2017-12-13 / Education

Ella’s Mercantile making a mark with assortment of local products

New business has opened doors in Halcottsville
By Eddie Donoghue

The hamlet of Halcottsville has some new life in it as Ella’s Mercantile opened for business at summer’s end and is beginning to establish itself in the community.

The store was opened by Carley Franklin-Hughes, owner of Ella’s Bellas Bakery in Beacon, in part, because she had noticed in recent years the lack of options for local produce during the week.

Franklin-Hughes describes the store by saying, “We are a little bit farm stand, a little bit general store, a lot of hospitality and a whole lot of heart.” She told the News recently, “The reason I called it mercantile is because it’s all local and we’re doing craft things, candles, scarves and blankets, we cover lots of areas—local produce, eggs and cheese, local beans, jams and maple syrups— a good amount of food.”

All New York products

All the products at Ella’s, including their own line of bath-washes and bath-salts, come from New York, and most from within the immediate Delaware County area including an increasing number right from Halcottsville. Currently Ella’s is in talks to, over the next six months, add even more items from the Halcottsville area as they become more of a fixture and continue to build ties in the area.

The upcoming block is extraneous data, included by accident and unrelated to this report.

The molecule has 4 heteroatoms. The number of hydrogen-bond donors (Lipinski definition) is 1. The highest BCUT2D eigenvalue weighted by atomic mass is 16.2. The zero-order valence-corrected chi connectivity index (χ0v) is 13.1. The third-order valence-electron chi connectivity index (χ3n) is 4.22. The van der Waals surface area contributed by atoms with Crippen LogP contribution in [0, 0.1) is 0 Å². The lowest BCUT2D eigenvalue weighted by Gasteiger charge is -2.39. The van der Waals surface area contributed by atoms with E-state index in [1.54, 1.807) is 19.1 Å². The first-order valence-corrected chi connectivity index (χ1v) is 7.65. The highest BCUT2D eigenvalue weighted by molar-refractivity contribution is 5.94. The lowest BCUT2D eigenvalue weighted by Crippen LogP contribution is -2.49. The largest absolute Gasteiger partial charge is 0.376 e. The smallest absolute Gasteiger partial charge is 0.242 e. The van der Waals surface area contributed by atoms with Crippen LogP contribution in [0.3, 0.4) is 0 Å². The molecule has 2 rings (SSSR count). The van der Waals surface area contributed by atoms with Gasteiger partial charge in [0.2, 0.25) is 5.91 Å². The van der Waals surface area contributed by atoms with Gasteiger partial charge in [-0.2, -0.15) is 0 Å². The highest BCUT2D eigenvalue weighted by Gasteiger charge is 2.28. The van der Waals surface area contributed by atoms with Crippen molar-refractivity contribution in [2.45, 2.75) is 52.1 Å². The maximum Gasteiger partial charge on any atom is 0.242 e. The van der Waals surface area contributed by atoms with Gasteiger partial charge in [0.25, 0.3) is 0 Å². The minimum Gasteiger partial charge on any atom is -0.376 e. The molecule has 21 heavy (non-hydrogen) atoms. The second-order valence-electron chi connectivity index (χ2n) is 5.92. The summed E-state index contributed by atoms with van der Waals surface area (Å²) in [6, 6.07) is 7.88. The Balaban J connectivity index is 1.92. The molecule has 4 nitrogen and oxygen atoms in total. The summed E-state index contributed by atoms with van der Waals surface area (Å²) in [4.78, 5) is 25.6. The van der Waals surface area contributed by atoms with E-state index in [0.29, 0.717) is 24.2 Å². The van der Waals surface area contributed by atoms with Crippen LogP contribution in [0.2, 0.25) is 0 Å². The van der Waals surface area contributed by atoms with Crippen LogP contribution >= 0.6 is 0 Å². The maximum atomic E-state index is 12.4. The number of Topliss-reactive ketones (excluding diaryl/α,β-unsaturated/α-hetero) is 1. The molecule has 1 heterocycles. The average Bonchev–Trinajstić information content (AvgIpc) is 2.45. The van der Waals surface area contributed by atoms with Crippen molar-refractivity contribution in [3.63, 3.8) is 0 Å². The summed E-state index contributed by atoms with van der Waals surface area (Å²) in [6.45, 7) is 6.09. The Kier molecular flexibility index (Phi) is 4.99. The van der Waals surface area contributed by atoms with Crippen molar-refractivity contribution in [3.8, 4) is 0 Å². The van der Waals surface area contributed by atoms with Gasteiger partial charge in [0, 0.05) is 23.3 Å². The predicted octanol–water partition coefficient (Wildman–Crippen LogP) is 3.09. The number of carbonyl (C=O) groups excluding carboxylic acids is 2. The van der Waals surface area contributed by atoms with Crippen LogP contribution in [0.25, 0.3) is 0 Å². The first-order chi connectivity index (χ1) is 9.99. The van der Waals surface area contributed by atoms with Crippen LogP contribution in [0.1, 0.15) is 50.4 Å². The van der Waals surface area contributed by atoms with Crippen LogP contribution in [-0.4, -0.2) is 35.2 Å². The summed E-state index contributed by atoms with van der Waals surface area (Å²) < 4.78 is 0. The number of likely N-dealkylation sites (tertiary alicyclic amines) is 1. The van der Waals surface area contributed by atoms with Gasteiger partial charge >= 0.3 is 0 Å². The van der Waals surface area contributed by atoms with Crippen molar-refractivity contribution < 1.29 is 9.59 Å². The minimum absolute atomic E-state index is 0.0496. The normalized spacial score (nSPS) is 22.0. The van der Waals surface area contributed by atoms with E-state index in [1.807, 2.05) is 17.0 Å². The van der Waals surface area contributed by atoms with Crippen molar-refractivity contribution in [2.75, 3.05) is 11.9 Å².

“I can point to everything and tell you where it’s from,” Franklin-Hughes said.

The opportunity for the Ella’s Mercantile venture came to Franklin-Hughes unexpectedly, as she says, “It was completely by luck. I think I saw the building listed the first day it was up.” Having been unfamiliar with the area, she was drawn to the building by its history, it having served in the past as a sculptor’s studio, a gun shop, cauliflower storage, and Franklin-Hughes’ favorite, a dance hall on the second floor with livestock parking on the first.

Room rentals

These days, the second floor will serve as an Airbnb, having recently opened, with specials being offered throughout December. It features three rooms and an updated kitchen, but still maintains some of its original wood floors. The building is located just next to Susan’s Pleasant Pheasant Farm where visitors can rent kayaks and canoes for nearby Lake Wawaka.

The store is currently open Thursday through Monday, and its operator is looking toward the future, with Franklin- Hughes saying, “We want to talk to the local farmers. We have a decent space out back and we’d like to do one workshop a month. We want to coordinate with the community going into the next year,” adding they have even entertained the idea of a weekly jam session on Sundays.

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